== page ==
4. Discussion

The results of the study indicate that group-based psychodrama therapy led to significant decrease in the score of depression in the study group compared with the control group. The finding leads to acceptance of the research hypothesis and indicates the supremacy of this treatment approach over the conventional treatment modalities.

The two study groups in the current study had similar socio-demographic characteristics, which is quite important in studies testing the effect of an intervention in order to obviate the effect of any confounding variables. Thus, they had similar age, gender, education, marital status, and residence distributions. These factors are known to be associated with depression as previous research indicates 21, 22, 23, 24.

Nonetheless, one difference of statistical significance was revealed between the two groups, which was regarding income. According to the study findings, more patients in the control group had sufficient income. This factor may have an influence on the occurrence and severity of depression. In congruence with this, a large national study in South Africa demonstrated a significant relationship between income inequality and household income from one side and the prevalence of depression from the other side 25. On the same line, a study in Spain revealed lower levels of depression in the European countries with higher socioeconomic levels 26. A similar association between low socioeconomic level and the prevalence of depression was reported by 27 in the United States. However, the lower income in the study group of the current study would increase the risk and severity of depression among them, and thus it acts against the study hypothesis.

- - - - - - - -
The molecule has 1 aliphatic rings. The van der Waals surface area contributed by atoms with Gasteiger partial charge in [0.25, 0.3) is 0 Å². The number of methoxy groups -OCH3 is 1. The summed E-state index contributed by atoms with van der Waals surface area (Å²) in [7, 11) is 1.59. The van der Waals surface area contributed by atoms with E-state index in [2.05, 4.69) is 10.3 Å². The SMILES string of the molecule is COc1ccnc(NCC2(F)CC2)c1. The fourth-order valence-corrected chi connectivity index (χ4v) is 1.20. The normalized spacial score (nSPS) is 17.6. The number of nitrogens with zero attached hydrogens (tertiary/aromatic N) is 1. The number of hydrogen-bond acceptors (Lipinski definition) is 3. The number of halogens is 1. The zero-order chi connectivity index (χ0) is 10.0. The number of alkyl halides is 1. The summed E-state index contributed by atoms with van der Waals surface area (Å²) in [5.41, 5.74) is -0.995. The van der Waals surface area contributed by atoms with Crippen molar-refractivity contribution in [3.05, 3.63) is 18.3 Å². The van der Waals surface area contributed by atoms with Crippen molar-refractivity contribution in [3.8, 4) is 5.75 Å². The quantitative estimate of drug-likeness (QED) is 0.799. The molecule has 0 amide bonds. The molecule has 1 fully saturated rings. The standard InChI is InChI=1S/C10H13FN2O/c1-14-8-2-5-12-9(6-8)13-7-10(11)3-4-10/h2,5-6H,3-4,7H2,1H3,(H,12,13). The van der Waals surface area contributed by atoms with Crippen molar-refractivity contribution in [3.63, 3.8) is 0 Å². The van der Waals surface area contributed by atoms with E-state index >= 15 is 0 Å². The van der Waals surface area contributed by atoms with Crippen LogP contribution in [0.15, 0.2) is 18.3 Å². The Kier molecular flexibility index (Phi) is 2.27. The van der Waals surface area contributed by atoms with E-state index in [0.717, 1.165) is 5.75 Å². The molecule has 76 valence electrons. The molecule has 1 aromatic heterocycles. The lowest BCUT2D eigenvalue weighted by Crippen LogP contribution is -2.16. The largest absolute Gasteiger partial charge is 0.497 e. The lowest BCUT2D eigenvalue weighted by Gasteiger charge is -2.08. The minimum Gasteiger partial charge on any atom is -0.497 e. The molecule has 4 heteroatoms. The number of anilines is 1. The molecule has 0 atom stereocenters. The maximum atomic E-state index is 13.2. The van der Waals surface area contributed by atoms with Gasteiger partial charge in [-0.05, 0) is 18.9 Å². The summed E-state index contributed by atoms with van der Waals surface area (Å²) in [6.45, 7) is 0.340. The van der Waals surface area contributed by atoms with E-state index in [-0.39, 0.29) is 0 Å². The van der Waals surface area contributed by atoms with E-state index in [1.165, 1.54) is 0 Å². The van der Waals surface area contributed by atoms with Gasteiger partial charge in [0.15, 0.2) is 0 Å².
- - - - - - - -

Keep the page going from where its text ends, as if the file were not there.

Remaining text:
Similarly, the present study findings indicated that, before implementation of the study intervention, the depression score was significantly higher among the patients in the study group. This is again against the study hypothesis, meaning that the baseline of depression being significantly higher in the study group, this would need a stronger effect of the intervention in order to achieve the research hypothesis. Therefore, it adds to the evidence of the effectiveness of the study intervention in decreasing the severity of depression.